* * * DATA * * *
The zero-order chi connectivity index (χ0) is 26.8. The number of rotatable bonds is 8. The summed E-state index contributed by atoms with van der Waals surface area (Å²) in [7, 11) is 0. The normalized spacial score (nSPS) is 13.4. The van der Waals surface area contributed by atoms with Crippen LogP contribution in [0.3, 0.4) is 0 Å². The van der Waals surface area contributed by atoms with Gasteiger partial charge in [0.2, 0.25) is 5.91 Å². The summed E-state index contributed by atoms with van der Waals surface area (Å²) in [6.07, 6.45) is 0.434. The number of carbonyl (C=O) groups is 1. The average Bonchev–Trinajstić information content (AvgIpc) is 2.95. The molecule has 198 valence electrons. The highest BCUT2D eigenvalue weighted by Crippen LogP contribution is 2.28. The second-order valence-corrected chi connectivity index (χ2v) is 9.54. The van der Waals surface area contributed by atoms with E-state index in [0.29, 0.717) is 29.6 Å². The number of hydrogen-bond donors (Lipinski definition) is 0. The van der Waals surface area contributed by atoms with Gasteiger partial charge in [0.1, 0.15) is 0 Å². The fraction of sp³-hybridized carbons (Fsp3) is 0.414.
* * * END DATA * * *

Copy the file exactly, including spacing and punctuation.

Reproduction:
The zero-order chi connectivity index (χ0) is 26.8. The number of rotatable bonds is 8. The summed E-state index contributed by atoms with van der Waals surface area (Å²) in [7, 11) is 0. The normalized spacial score (nSPS) is 13.4. The van der Waals surface area contributed by atoms with Crippen LogP contribution in [0.3, 0.4) is 0 Å². The van der Waals surface area contributed by atoms with Gasteiger partial charge in [0.2, 0.25) is 5.91 Å². The summed E-state index contributed by atoms with van der Waals surface area (Å²) in [6.07, 6.45) is 0.434. The number of carbonyl (C=O) groups is 1. The average Bonchev–Trinajstić information content (AvgIpc) is 2.95. The molecule has 198 valence electrons. The highest BCUT2D eigenvalue weighted by Crippen LogP contribution is 2.28. The second-order valence-corrected chi connectivity index (χ2v) is 9.54. The van der Waals surface area contributed by atoms with E-state index in [0.29, 0.717) is 29.6 Å². The number of hydrogen-bond donors (Lipinski definition) is 0. The van der Waals surface area contributed by atoms with Gasteiger partial charge in [0.1, 0.15) is 0 Å². The fraction of sp³-hybridized carbons (Fsp3) is 0.414.